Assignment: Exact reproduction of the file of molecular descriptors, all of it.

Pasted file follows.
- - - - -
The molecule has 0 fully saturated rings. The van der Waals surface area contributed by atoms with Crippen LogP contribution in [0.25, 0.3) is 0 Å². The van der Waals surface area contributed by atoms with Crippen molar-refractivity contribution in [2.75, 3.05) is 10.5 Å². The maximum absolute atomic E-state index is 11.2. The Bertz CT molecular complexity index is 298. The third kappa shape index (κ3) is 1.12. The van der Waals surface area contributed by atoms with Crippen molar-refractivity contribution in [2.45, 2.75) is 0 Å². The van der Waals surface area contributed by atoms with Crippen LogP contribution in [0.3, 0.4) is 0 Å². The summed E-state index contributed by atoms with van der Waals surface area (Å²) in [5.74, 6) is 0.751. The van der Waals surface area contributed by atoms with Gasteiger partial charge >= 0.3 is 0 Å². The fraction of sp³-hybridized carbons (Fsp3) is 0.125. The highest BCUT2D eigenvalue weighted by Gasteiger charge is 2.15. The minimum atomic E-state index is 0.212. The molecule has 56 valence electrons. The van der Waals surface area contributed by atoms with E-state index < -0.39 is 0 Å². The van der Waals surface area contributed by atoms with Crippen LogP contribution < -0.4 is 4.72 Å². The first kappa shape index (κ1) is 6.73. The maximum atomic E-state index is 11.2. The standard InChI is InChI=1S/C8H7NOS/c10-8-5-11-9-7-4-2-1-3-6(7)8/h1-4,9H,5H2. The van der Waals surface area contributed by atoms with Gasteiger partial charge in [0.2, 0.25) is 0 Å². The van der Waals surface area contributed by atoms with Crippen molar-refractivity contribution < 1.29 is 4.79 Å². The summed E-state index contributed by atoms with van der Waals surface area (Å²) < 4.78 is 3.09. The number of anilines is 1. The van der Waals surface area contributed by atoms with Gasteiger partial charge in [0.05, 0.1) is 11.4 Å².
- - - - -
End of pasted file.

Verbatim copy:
The molecule has 0 fully saturated rings. The van der Waals surface area contributed by atoms with Crippen LogP contribution in [0.25, 0.3) is 0 Å². The van der Waals surface area contributed by atoms with Crippen molar-refractivity contribution in [2.75, 3.05) is 10.5 Å². The maximum absolute atomic E-state index is 11.2. The Bertz CT molecular complexity index is 298. The third kappa shape index (κ3) is 1.12. The van der Waals surface area contributed by atoms with Crippen molar-refractivity contribution in [2.45, 2.75) is 0 Å². The van der Waals surface area contributed by atoms with Crippen LogP contribution in [0.3, 0.4) is 0 Å². The summed E-state index contributed by atoms with van der Waals surface area (Å²) in [5.74, 6) is 0.751. The van der Waals surface area contributed by atoms with Gasteiger partial charge >= 0.3 is 0 Å². The fraction of sp³-hybridized carbons (Fsp3) is 0.125. The highest BCUT2D eigenvalue weighted by Gasteiger charge is 2.15. The minimum atomic E-state index is 0.212. The molecule has 56 valence electrons. The van der Waals surface area contributed by atoms with E-state index < -0.39 is 0 Å². The van der Waals surface area contributed by atoms with Crippen LogP contribution < -0.4 is 4.72 Å². The first kappa shape index (κ1) is 6.73. The maximum atomic E-state index is 11.2. The standard InChI is InChI=1S/C8H7NOS/c10-8-5-11-9-7-4-2-1-3-6(7)8/h1-4,9H,5H2. The van der Waals surface area contributed by atoms with Gasteiger partial charge in [0.2, 0.25) is 0 Å². The van der Waals surface area contributed by atoms with Crippen molar-refractivity contribution < 1.29 is 4.79 Å². The summed E-state index contributed by atoms with van der Waals surface area (Å²) < 4.78 is 3.09. The number of anilines is 1. The van der Waals surface area contributed by atoms with Gasteiger partial charge in [0.05, 0.1) is 11.4 Å².